An injective module $M$ over a domain $D$ is divisible: this means that for every non-zero $d\in D$ and every $m\in M$ there exists $n\in N$ with $m=d\cdot n$ .
But here, choosing $m=1\in K=M$, it is impossible to write $1=x\cdot n\in K$ since for every $n\in K$ one actually has $x\cdot n=0$ .
So $K$ is not injective.
1) The $K[x,y]$-module $K$ is of finite presentation. Hence it is flat if and only if it is projective.
Since I already proved that $K$ is not projective, it is not flat either.
2) Here is another proof, in the vein of Martin's comment.
If $I\subset R$ is an ideal in a ring, for the quotient $R/I$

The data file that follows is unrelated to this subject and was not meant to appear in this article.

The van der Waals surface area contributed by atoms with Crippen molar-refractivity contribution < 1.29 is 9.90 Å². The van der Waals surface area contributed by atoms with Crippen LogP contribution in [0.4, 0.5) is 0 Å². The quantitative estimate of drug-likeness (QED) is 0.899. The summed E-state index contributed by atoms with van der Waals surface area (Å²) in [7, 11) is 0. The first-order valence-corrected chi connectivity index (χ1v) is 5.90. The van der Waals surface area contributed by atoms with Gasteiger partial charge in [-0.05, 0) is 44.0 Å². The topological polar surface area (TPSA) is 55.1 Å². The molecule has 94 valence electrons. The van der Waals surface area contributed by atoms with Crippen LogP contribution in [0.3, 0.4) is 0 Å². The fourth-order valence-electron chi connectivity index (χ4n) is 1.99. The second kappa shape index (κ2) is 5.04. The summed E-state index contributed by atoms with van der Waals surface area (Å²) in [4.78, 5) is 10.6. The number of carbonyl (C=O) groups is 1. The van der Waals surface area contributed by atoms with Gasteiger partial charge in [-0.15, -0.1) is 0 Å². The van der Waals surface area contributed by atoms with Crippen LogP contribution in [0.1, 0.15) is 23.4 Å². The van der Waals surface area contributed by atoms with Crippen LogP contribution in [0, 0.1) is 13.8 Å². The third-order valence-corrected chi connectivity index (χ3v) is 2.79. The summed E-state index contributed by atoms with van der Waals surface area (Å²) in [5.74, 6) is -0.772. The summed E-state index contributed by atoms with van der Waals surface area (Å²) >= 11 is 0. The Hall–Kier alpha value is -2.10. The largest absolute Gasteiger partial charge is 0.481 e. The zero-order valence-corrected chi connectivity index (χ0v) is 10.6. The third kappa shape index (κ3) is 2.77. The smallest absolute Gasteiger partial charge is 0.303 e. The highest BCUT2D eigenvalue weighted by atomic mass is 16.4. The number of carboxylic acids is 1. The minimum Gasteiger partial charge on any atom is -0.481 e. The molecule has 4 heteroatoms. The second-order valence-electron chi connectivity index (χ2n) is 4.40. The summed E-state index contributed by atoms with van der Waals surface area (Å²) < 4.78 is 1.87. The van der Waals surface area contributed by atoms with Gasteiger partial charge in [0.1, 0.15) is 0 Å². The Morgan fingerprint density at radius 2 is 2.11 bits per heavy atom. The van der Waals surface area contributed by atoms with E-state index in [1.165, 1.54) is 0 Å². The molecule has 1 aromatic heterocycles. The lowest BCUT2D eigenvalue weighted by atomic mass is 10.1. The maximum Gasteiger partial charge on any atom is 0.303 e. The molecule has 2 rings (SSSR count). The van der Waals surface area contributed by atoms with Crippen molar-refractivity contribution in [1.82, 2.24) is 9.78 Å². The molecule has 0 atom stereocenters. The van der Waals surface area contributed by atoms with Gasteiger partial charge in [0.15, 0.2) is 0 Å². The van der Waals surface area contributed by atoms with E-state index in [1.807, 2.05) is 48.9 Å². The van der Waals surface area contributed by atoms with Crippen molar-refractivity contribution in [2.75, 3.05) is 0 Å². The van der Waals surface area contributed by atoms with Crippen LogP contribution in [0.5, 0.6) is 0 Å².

to be flat over $R$ it is necessary that $I=I^2$.
Since $(x,y)\neq(x,y)^2$, $K=K[x,y]/(x,y)$ is not flat over $K[x,y]$.
3) A third proof is obtained by remembering that a flat module over a domain is torsionless.
Since $x\cdot 1=0\in K$ even though $x\neq 0\in K[x,y]$ and $1\neq 0\in K$, the module $K$ has torsion and is thus not flat.
As a generalization of the above, it might be worth remembering that if $0\subsetneq I\subsetneq R$ is a non-trivial ideal of a domain, the $R$-module $R/I$ is never projective, nor injective, nor flat.